Few bands have enjoyed the longevity of Erasure, even if many may have lost track of them down the years. Since the mid 1980s, they’ve consistently put out decent albums, with The Neon becoming their 18th studio effort, a staggering feat considering how few synthpop bands at the top of their game back then have managed to retain anything near the level they originally set themselves.
But perhaps Vince Clarke and Andy Bell are different in many respects. There are only two of them for a start, so a split is less likely. In fact, according to Bell, the pair only meet up once every year or two, so not being in each other’s faces surely helps. They have no weight of expectation, either; their heyday is generally seen as being back in the ’90s when they released a run of top collections after a solid start in the ’80s, so they have nothing to prove to anyone other than respond to the question: Can they still do the business? Given Clarke’s genius, the answer is foregone.
2017’s World Be Gone was a little less upbeat than might have been expected, and their latest tacks in a similar direction. The Neon is supposedly a “place that lives in the imagination” and God’s Own Junkyard in Walthamstow, being choc-a-bloc full of neon signs, captured the mood perfectly for the album cover. The musical content, though, is nowhere near as glitzy and glamorous. And it is split into two quite distinct halves.
The first is, without a doubt, stronger. Clarke has always had an ability to conjure a catchy tune, and the catchiness of the first five songs is irrepressible. The lyrics to opener Hey Now (Think I’ve Got A Feeling) – also a single – tell of donning warpaint to deal with a difficult situation, while Nerves Of Steel has a slight Kraftwerk edge to the electronics: the chorus is superb, despite an inkling of Thompson Twins’ Doctor! Doctor! Fallen Angel is poppier though not excessively so, supporting the theory that this is a side of Erasure that you want much, much more of if you were never that enamoured with their biggest hits like Sometimes. The pace slows for No Point In Tripping, but its bubbliness is crystal clear and the bridge is to die for as it leads to a chorus of “Baby come on, you’re the one I need”. Shot A Satellite completes the set with another relationship cut, sleazy undertones in the lyrics stating “You spin a web of love for me, as you’re seducing me”.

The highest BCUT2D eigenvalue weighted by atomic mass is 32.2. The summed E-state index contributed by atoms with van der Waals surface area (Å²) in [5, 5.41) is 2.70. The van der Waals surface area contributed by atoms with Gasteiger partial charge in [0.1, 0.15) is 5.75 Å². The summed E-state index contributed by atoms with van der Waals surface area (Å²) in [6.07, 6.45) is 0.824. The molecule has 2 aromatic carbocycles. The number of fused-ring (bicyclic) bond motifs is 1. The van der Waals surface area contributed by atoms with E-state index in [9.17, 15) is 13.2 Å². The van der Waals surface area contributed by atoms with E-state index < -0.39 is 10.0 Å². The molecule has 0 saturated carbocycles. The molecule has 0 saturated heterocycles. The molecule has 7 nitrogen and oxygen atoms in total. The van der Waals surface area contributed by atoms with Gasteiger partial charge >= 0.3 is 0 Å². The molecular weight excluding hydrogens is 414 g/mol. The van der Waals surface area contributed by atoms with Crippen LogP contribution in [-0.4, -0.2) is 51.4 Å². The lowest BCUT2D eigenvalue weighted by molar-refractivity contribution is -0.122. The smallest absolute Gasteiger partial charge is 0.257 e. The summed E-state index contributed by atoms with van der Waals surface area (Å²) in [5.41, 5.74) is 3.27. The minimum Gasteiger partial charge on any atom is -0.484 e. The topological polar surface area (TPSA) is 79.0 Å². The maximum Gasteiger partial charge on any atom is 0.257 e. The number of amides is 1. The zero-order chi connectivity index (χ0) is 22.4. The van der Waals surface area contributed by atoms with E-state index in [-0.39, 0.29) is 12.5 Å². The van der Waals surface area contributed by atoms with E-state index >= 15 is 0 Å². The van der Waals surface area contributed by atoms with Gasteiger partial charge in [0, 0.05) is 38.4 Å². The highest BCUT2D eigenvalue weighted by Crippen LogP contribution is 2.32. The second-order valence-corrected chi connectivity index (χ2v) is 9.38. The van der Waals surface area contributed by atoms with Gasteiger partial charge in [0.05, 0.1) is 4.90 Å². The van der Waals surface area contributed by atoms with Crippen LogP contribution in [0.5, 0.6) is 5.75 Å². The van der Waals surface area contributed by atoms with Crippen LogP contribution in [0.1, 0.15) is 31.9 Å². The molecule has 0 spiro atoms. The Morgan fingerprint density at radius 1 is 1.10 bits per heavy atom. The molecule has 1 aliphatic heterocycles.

Following such a strong first half would always be tough, yet the remainder is far from bad. Diamond Lies sounds a little more like the Erasure of the airwaves – it’s certainly not revelatory – and Careful What I Try To Do is also more aligned to the old days. New Horizons employs gentle piano melodies with Bell’s vocals sounding simply divine this time, but there is an uncanny resemblance in the piano work to the soundtrack of Kindergarten Cop, and no one – barring Arnie, perhaps – wants that. Closer Kid You’re Not Alone raises an eyebrow too: its keyboard tones may seem more furnished than most of the other tracks but it’s a dead ringer for Celine Dion’s Titanic theme My Heart Will Go On.
According to Clarke, both he and Bell were in a good place spiritually for The Neon, and it shows. The album may not carry the sort of dance-fused electro-pop magnificence they’ve made before, but moving away from the more ‘expected’ type of pop song you think of when Erasure crops up in conversation seems to have worked wonders.